Israeli artillery soldiers fire a mobile howitzer in the north of Israel, near the border with Lebanon. (Photo by Ilia Yefimovich/picture alliance via Getty Images)

Matti Friedman: What If the Real War in Israel Hasn’t Even Started?

Take the current war with Hamas and multiply it by ten. That’s what war with Hezbollah would look like. And Israelis are not asking if it will begin, but when.

SHLOMI, Israel — The undercurrents of Israeli life at this moment are darker than I’ve ever seen them: the daily photos of smiling young people, taken at some happy moment before their deaths in combat; glimpses of Israeli girls buried alive in Palestinian tunnels, a short drive from our border and utterly out of reach; a geriatric Israeli leadership uninspiring at best, deceitful at worst; devastation in Gaza; a wall of hate in the Middle East and in growing parts of the West. 

But a central part of the dread in Israel is the possibility that the real war hasn’t even started.

Since October 7, most eyes have been on Israel’s south, but as the prophecy from the Book of Jeremiah reads, “the evil will come from the north.” The north means Lebanon, a beautiful, tragic shell of a country under the sway of Hezbollah, the “Party of God,” a fanatic Shia army funded and trained by Iran. This is the northern link of the Iranian encirclement of Israel, a strategy that often escapes Western news consumers accustomed to the fiction that the conflict here is “Israeli-Palestinian.”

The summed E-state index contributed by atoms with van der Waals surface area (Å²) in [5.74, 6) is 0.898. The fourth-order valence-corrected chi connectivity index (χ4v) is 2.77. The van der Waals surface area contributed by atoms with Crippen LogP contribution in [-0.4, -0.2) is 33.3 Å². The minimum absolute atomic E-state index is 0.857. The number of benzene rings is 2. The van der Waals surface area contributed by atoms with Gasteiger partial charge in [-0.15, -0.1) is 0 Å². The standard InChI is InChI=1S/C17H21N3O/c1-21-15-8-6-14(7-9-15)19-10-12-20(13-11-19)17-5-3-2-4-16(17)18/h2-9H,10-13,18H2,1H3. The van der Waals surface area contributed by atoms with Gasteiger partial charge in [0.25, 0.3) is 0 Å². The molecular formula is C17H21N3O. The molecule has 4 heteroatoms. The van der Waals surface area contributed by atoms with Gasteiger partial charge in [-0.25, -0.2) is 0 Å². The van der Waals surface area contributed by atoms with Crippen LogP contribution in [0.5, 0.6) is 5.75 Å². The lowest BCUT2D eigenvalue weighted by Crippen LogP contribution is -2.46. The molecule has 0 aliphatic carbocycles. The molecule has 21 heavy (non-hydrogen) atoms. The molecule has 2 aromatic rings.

When I spoke to one veteran military observer of the northern front, he used the term 10X—by which he meant that to imagine an all-out war with Hezbollah, take the current war with Hamas and multiply it by ten. 

The Hezbollah strike force, known as Radwan, is bigger, better trained, and better equipped than the Hamas equivalent, the Nukhba, which was responsible for the carnage of October 7. If the Palestinians have fired 9,000 rockets since the beginning of the war, Hezbollah is thought to have an arsenal of 140,000—not including drones and mortars—with all of Israel in range. The army expects more than 4,000 launches a day, a scale Israeli civilians have never experienced. While this is going on, much of Lebanon will be laid waste by our air force and artillery. “If people truly understood what the war with Hezbollah will mean,” one officer told me this week, “everyone would be doing every possible thing in their power to find a diplomatic solution.”